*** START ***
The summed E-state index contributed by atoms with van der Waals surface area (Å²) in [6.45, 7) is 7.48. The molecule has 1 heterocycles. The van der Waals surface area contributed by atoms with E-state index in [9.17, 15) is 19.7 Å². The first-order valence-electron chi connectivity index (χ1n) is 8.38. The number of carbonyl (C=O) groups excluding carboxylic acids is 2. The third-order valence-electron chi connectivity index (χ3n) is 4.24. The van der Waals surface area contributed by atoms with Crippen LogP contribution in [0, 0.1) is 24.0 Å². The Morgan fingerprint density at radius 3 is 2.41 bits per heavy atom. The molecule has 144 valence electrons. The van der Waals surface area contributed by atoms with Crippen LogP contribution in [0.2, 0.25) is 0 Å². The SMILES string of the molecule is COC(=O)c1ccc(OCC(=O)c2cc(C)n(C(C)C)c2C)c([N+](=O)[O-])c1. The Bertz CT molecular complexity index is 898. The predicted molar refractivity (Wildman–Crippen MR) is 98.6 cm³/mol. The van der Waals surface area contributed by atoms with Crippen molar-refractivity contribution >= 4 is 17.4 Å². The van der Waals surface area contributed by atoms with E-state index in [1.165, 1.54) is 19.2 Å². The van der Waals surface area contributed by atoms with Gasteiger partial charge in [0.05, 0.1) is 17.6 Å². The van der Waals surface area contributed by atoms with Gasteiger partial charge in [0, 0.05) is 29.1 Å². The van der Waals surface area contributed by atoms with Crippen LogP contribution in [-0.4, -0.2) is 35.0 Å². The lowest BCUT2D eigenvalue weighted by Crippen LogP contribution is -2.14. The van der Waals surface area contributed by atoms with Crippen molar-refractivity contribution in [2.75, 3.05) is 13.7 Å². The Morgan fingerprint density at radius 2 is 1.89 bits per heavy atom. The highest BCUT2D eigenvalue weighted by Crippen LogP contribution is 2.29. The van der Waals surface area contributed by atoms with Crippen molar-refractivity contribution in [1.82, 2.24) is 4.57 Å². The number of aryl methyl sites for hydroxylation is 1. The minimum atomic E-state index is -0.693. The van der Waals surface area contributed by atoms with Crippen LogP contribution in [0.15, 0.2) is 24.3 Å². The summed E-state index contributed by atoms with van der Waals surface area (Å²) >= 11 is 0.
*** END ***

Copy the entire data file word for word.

The summed E-state index contributed by atoms with van der Waals surface area (Å²) in [6.45, 7) is 7.48. The molecule has 1 heterocycles. The van der Waals surface area contributed by atoms with E-state index in [9.17, 15) is 19.7 Å². The first-order valence-electron chi connectivity index (χ1n) is 8.38. The number of carbonyl (C=O) groups excluding carboxylic acids is 2. The third-order valence-electron chi connectivity index (χ3n) is 4.24. The van der Waals surface area contributed by atoms with Crippen LogP contribution in [0, 0.1) is 24.0 Å². The Morgan fingerprint density at radius 3 is 2.41 bits per heavy atom. The molecule has 144 valence electrons. The van der Waals surface area contributed by atoms with Crippen LogP contribution in [0.2, 0.25) is 0 Å². The SMILES string of the molecule is COC(=O)c1ccc(OCC(=O)c2cc(C)n(C(C)C)c2C)c([N+](=O)[O-])c1. The Bertz CT molecular complexity index is 898. The predicted molar refractivity (Wildman–Crippen MR) is 98.6 cm³/mol. The van der Waals surface area contributed by atoms with Crippen molar-refractivity contribution >= 4 is 17.4 Å². The van der Waals surface area contributed by atoms with E-state index in [1.165, 1.54) is 19.2 Å². The van der Waals surface area contributed by atoms with Gasteiger partial charge in [0.05, 0.1) is 17.6 Å². The van der Waals surface area contributed by atoms with Gasteiger partial charge in [0, 0.05) is 29.1 Å². The van der Waals surface area contributed by atoms with Crippen LogP contribution in [-0.4, -0.2) is 35.0 Å². The lowest BCUT2D eigenvalue weighted by Crippen LogP contribution is -2.14. The van der Waals surface area contributed by atoms with Crippen molar-refractivity contribution in [2.75, 3.05) is 13.7 Å². The Morgan fingerprint density at radius 2 is 1.89 bits per heavy atom. The highest BCUT2D eigenvalue weighted by Crippen LogP contribution is 2.29. The van der Waals surface area contributed by atoms with Crippen molar-refractivity contribution in [1.82, 2.24) is 4.57 Å². The number of aryl methyl sites for hydroxylation is 1. The minimum atomic E-state index is -0.693. The van der Waals surface area contributed by atoms with Crippen LogP contribution in [0.15, 0.2) is 24.3 Å². The summed E-state index contributed by atoms with van der Waals surface area (Å²) >= 11 is 0.